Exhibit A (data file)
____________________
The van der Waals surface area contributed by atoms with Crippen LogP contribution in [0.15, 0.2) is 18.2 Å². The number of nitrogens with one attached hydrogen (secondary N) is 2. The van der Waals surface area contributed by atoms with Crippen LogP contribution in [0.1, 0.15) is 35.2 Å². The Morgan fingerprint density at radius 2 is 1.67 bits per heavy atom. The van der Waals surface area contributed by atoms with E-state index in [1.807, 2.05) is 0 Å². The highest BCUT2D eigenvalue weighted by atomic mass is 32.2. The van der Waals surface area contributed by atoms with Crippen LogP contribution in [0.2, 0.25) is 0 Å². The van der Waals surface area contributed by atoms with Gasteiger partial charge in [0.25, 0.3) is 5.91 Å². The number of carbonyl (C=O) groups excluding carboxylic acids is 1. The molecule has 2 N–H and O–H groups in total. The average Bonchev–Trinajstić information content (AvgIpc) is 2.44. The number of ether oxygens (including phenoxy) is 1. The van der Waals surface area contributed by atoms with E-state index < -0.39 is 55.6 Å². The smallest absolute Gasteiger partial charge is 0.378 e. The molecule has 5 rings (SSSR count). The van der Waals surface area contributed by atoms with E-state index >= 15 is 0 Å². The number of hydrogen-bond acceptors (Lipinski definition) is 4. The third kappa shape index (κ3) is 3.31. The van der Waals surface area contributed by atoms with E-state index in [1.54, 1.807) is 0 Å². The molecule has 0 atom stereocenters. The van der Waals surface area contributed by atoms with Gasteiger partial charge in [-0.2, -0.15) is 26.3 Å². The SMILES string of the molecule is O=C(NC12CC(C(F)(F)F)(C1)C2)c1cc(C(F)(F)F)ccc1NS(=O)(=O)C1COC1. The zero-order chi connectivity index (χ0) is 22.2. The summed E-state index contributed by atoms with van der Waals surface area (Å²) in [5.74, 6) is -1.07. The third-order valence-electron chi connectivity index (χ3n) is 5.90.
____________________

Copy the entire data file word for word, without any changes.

The van der Waals surface area contributed by atoms with Crippen LogP contribution in [0.15, 0.2) is 18.2 Å². The number of nitrogens with one attached hydrogen (secondary N) is 2. The van der Waals surface area contributed by atoms with Crippen LogP contribution in [0.1, 0.15) is 35.2 Å². The Morgan fingerprint density at radius 2 is 1.67 bits per heavy atom. The van der Waals surface area contributed by atoms with E-state index in [1.807, 2.05) is 0 Å². The highest BCUT2D eigenvalue weighted by atomic mass is 32.2. The van der Waals surface area contributed by atoms with Crippen LogP contribution in [0.2, 0.25) is 0 Å². The van der Waals surface area contributed by atoms with Gasteiger partial charge in [0.25, 0.3) is 5.91 Å². The number of carbonyl (C=O) groups excluding carboxylic acids is 1. The molecule has 2 N–H and O–H groups in total. The average Bonchev–Trinajstić information content (AvgIpc) is 2.44. The number of ether oxygens (including phenoxy) is 1. The van der Waals surface area contributed by atoms with E-state index < -0.39 is 55.6 Å². The smallest absolute Gasteiger partial charge is 0.378 e. The molecule has 5 rings (SSSR count). The van der Waals surface area contributed by atoms with E-state index >= 15 is 0 Å². The number of hydrogen-bond acceptors (Lipinski definition) is 4. The third kappa shape index (κ3) is 3.31. The van der Waals surface area contributed by atoms with E-state index in [1.54, 1.807) is 0 Å². The molecule has 0 atom stereocenters. The van der Waals surface area contributed by atoms with Gasteiger partial charge in [-0.2, -0.15) is 26.3 Å². The SMILES string of the molecule is O=C(NC12CC(C(F)(F)F)(C1)C2)c1cc(C(F)(F)F)ccc1NS(=O)(=O)C1COC1. The zero-order chi connectivity index (χ0) is 22.2. The summed E-state index contributed by atoms with van der Waals surface area (Å²) in [5.74, 6) is -1.07. The third-order valence-electron chi connectivity index (χ3n) is 5.90.